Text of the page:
STARBASE at North Plains Elementary

Written by: Erin Beene
STARBASE teachers KaLyn “Volume” McCowan and Katherine “Beaker” Heidt.
Career investigations at the Minot AFB Fire Department.

STARBASE… it sounds like a science fiction concept. And in some ways it is; minus the fiction part. This DOD-sponsored program helps local 5th grade kids grasp STEM (Science, Technology, Engineering & Mathematics) theories and turn them into actual notions. STARBASE began here in Minot several years ago and found its way to its home base at North Plains Elementary. Although the program is DOD funded, it supports the entire surrounding area community, not just military-related students. Although this program has over 70 locations worldwide, this is the only one in the state of North Dakota, and last year the Minot chapter served 673 5th graders.

Students learning computer aided design.


Program Director Jon Dawson allowed the Northern Sentry an inside peek on what the program does, who it serves, why and also a hands-on view to some of the child-created projects formed by the kids each year. Mr. Dawson said that every school year, one school at a time, 5th graders from around the district will be bussed into North Plains Elementary for a total of 25 hours of STEM activity and projects. He said, “You get five 5-hour days of hands-on STEM challenges per classroom.” Mr. Dawson and his team of teachers introduce a new concept every day to each group in a fun filled and exciting new way.

The kids learn about something and then get to build or create or discover the concept through hands-on projects. Mr. Dawson said that the whole goal of the program is to “pique students’ interest in STEM so that they can learn to appreciate STEM careers as they grow.” Mr. Dawson explained that the lesson plans and objectives are the exact same for every school that comes in. He said, “It’s the same curriculum for every class, it stays standardized throughout the school year.”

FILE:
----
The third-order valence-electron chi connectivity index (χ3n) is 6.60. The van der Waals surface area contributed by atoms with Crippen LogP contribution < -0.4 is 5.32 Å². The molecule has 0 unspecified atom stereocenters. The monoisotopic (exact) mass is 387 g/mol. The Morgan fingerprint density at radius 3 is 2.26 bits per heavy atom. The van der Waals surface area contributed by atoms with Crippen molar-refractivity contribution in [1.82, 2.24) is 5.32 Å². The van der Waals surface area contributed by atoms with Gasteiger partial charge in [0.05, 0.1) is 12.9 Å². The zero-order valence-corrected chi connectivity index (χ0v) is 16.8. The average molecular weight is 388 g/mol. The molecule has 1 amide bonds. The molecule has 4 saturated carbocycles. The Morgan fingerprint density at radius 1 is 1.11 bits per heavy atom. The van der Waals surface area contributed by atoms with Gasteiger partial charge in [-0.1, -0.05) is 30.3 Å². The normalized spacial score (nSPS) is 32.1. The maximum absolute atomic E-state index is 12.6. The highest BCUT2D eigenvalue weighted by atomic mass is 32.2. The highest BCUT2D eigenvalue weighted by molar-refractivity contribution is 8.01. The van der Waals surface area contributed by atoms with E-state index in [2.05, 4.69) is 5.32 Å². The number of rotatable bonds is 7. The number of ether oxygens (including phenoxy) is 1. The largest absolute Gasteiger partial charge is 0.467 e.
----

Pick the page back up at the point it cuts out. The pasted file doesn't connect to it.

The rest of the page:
When asked why this program is geared specifically for 5th graders, Mr. Dawson replied, “It’s designed primarily for 5th graders because that’s when studies show students are starting to seriously think about what they want to do after they’re done with school. And so that’s the time where they want to pique the interest in a STEM career of those 10 and 11 year olds.”

On the day of the interview, 5th grader students from Sunnyside Elementary were working on designing their own version of Rube Goldberg machines. Mr. Dawson explained, “The whole point is to take something simple and make it complex on purpose, just for the engineering aspect, and to have a little fun.” Throughout the rest of the program, students complete other team projects which involve Newton’s Second Law of Motion, physical and chemical changes and much more!

The teachers and students in the STARBASE program refer to each other in aircrew-themed code names to create an atmosphere of discovery, imagination and have fun with the Air Force location of the program since it is located on Minot AFB. Many students from the surrounding areas have never been on base before and the culture is new. A student from Edison Elementary said about the program, “STARBASE is a fun place that teaches about STEM. It lets me get out of my comfort zone and try new things. The teachers are kind, funny, and easy to work with. I think we could all say, we love STARBASE.” A local teacher who attended STARBASE for the first time said, “This was my first year attending STARBASE and did not know what to expect. My students have absolutely loved coming and look forward to everyday they get to be here. This program offers much more of a hands-on experience than I could provide these students on my own in my school. The resources they have available to conduct the activities that they do have really helped my students develop a deeper understanding for the concepts being taught. Myself and my students have thoroughly enjoyed our time at STARBASE.”


Overall, this “hands on, minds on” program helps to develop STEM minded students and future adults become tomorrow’s inventors, scientists and engineers.

Flash paper teacher demonstration of chemical changes.

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